In the end, Capitol Records made it difficult for them; they made them mix it several times, and the post-production gave them a lot of headaches. It’s a major label, and I’m pretty sure that there was someone there at the label whose job was to give them a hard time, whether they needed it or not. But to me, hearing the record being played back right after it was completed, it was simply perfect.

On The Past Twenty Years:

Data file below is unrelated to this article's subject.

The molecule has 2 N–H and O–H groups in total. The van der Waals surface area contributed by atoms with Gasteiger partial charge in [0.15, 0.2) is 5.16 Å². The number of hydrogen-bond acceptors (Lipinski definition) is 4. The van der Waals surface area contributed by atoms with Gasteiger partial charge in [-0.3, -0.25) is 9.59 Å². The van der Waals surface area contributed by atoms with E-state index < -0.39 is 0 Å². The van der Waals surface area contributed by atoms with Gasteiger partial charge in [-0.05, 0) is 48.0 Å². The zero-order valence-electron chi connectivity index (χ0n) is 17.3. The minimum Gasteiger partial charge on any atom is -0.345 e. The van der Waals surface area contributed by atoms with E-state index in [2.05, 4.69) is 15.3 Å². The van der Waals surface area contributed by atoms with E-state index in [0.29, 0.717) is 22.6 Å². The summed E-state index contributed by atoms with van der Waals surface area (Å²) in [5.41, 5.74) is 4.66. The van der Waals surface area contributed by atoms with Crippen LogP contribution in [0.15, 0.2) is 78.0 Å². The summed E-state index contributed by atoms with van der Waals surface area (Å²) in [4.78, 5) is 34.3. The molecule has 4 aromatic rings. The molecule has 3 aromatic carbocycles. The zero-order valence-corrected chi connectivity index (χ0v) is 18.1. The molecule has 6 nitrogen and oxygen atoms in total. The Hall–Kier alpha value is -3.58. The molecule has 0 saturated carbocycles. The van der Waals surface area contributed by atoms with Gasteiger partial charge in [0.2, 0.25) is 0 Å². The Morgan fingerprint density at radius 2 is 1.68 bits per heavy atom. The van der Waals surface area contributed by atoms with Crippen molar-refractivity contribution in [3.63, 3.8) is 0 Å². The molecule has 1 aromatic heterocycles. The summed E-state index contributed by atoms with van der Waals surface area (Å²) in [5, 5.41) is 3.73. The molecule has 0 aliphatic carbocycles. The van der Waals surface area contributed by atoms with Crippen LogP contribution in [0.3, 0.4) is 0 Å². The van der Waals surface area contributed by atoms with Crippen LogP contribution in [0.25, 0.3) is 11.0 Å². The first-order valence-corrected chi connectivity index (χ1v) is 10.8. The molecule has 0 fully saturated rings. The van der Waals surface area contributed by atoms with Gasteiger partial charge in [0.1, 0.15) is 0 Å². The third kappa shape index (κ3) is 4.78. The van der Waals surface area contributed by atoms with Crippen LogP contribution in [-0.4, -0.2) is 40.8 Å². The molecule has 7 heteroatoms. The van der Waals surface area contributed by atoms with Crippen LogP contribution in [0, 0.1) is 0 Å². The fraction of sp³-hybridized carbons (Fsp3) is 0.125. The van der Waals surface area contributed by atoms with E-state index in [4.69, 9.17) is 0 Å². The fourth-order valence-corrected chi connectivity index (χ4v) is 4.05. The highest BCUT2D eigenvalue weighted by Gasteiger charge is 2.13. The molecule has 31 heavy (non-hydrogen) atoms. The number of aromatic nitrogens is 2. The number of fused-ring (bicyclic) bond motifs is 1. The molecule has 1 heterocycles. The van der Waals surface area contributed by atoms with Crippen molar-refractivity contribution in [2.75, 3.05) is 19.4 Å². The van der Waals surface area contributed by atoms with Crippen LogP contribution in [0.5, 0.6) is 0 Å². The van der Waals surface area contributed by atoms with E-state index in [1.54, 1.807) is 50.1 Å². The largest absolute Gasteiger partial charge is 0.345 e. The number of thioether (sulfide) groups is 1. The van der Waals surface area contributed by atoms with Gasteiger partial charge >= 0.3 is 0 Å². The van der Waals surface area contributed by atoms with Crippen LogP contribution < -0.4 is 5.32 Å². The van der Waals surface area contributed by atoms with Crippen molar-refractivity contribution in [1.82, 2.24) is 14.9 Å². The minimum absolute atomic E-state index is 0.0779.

I’ve never had the kind of success that demands that I be on the road all the time, but we do have a sort of luxury that other bands don’t often get to have. We do like to play a lot and we like to go out on the road, but there’s never been any pressure on me about what I do. I’ve never been told I have to make this or that kind of record, nor have I been told I have to go out and perform X amount of dates per year by my record label—a luxury that some of my friends—even ones who really haven’t been very commercially successful, even though they’re on big labels—simply don’t get to have. When you’re in that situation, you have to play by certain rules; you have to have a definite setlist; you have to play certain songs, either because they’re hits or because someone backing you is pressuring you to play a song because it’s going to be the next radio single or something. WPA Ballclub has thus become something that is a playing field, if you will, that allows me to follow my creative desires and allows me to explore the music I want to make—as well as to simply have a good time and enjoy making music, which, really, is a key thing that so many artists simply either forget to do or have lost touch with. I’ve been really lucky that way.